Choux pastry

Choux pastry, or pâte à choux (French: [pɑ.t‿a ʃu]), is a delicate pastry dough used in many pastries. It contains only butter, water, flour, and eggs. Instead of a raising agent, it employs high moisture content to create steam during cooking to puff the pastry. The pastry is used in many European and European-derived cuisines.

Choux pastry
Choux pastry swans
Choux pastry swans
Alternative namesPâte à choux
TypePastry
Place of originFrance
Created byPanterelli
Main ingredientsButter, flour, eggs, water

HistoryEdit

According to some cookbooks,[1] a chef by the name of Pantarelli or Pantanelli invented the dough in 1540, seven years after he left Florence with Catherine de' Medici and her court. He used the dough to make a gâteau and named it pâte à Pantanelli. Over time, the recipe of the dough evolved, and the name changed to pâte à popelin, which was used to make popelins, small cakes made in the shape of a woman's breasts. These were made from dough that had been dried over a fire, called pâte à chaud.[2]

Then Avice, a pâtissier in the eighteenth century, and Antoine Carême made modifications to the recipe, resulting in the recipe most commonly used now for profiteroles.[3]

Essential ingredients and manner of risingEdit

The ingredients for choux pastry are butter, water, flour and eggs. Like Yorkshire pudding or David Eyre's pancake, instead of a raising agent, it employs high moisture content to create steam during cooking to puff the pastry. The high moisture content is achieved by boiling the water and butter, then adding the flour. The mixture is cooked a few minutes longer, then cooled before adding enough eggs to achieve the desired consistency. The boiling step causes the starch in the flour to gel, allowing the incorporation of more water.[4] Sometimes, milk is added to add depth of flavor.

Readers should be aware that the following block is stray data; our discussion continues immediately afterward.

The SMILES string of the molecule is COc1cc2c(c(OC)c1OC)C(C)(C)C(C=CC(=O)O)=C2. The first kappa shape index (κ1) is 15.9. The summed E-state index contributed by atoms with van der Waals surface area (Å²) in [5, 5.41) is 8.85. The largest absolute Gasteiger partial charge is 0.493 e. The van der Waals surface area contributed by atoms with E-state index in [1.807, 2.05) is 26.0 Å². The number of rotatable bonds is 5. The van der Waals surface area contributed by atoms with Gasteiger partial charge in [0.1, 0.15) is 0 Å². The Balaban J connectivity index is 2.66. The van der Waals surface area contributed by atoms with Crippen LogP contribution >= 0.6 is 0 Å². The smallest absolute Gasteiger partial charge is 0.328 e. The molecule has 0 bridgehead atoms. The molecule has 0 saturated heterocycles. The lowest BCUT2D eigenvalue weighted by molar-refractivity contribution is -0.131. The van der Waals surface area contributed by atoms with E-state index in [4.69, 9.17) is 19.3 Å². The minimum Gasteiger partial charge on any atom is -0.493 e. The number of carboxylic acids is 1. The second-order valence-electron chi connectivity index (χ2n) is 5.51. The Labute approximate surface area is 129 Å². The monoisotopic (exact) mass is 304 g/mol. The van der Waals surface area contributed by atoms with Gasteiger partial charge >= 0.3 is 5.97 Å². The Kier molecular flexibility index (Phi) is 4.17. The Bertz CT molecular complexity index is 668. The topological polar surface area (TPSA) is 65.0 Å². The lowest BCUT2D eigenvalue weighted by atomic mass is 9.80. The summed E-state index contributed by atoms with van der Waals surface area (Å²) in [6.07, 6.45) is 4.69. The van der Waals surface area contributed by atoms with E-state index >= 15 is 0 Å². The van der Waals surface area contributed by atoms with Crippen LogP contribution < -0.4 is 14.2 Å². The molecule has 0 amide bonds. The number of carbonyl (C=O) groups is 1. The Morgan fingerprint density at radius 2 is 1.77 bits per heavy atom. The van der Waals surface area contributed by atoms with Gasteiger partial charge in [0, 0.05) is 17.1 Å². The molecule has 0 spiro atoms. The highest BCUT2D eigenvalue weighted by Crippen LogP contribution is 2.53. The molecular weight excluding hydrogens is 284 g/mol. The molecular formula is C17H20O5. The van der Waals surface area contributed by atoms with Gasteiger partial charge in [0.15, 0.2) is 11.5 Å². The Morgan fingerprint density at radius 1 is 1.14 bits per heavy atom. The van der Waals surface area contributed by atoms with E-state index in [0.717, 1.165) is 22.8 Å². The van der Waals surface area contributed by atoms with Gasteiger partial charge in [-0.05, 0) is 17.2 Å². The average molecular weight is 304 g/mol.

Foods made with choux pastryEdit

This pastry is used to make choux (small puffs), as the name implies, but also profiteroles, croquembouches, éclairs, religieuses, French crullers, beignets, St. Honoré cake, Parisian gnocchi, dumplings,[5] chouquettes (unfilled choux pastry paired with pearl sugar)[6] and gougères.

Choux pastry is usually baked, but for beignets, it is fried. In Spain and Latin America, churros are made of fried choux pastry, sugared and dipped in a thick hot chocolate for breakfast. In Italian cuisine, choux pastry is the base for zeppole di San Giuseppe which are cream-filled pastries eaten on March 19th for the feast of Saint Joseph. In Austrian cuisine, one variation of Marillenknödel, a sweet apricot dumpling[7] cooked in simmering water, uses choux pastry; in that case it does not puff, but remains relatively dense. Choux pastries are sometimes filled with cream after baking to make cream puffs or éclairs.[8]

A craquelin is covered in a "crackly" sugar topping — and often filled with pastry cream, much like an éclair.

ChouquetteEdit

Chouquette
 
Home-made chouquettes
TypeChoux pastry
Place of originFrance
Main ingredientschoux pastry, nib sugar; custard or mousse

A chouquette (French pronunciation: ​[ʃukɛt]), a diminutive of choux, is a small, round, hollow choux pastry covered with pearl sugar.[9][10] Unlike eclairs which are also made with choux pastry, chouquettes are bite-sized and hollow on the inside.

Chouquettes originate from Paris, and can be enjoyed at anytime of the day whether it be for breakfast, or as an afternoon snack.[11]

GalleryEdit

See alsoEdit

ReferencesEdit

  1. ^ Le Cordon Bleu patisserie foundations. Clifton Park, New York: Delmar. 2 December 2011. ISBN 978-1-4390-5713-1.
  2. ^ S.G. Sender, Marcel Derrien, La Grande Histoire de la pâtisserie-confiserie française, Minerva, 2003 ISBN 2-8307-0725-7, p. 98.
  3. ^ Juillet, Claude (1998). Classic Patisserie: An A–Z Handbook. Butterworth-Heinemann. ISBN 0-7506-3815-X.
  4. ^ McGee, Harold (2004). On Food and Cooking: The Science and Lore of the Kitchen (Completely rev. and updated. ed.). New York, New York: Scribner. pp. 552–553, 612. ISBN 0-684-80001-2.
  5. ^ Pellaprat, Henri-Paul; Tower, Jeremiah (2012). The Great Book of French Cuisine. Vendome Press. ISBN 9780865652798.
  6. ^ cite web |last1=David |first1=Lebovitz |url=https://www.davidlebovitz.com/les-chouquettes/ |access-date=24 October 2021 |language=en
  7. ^ "Recipe for this variation of Marillenknödel". GuteKueche.at (in German).
  8. ^ "Basics: Choux pastry". Just Hungry. 6 April 2004. Retrieved 8 September 2010.
  9. ^ "Illustrated recipes, kitchenware shop, kitchen accessories, professional cookware on Meilleur du Chef". Cuisine-french.com. Retrieved 1 May 2012.
  10. ^ Harlé, Eva (18 March 2015). Pains et Viennoiseries (in French). Hachette Pratique. p. 138. ISBN 9782014600407. Retrieved 1 October 2016.
  11. ^ Rose, Lucie (12 January 2015). "Meet the Chouquette: Parisian Breakfast at its Finest". Frenchly. Retrieved 29 March 2021.

External linksEdit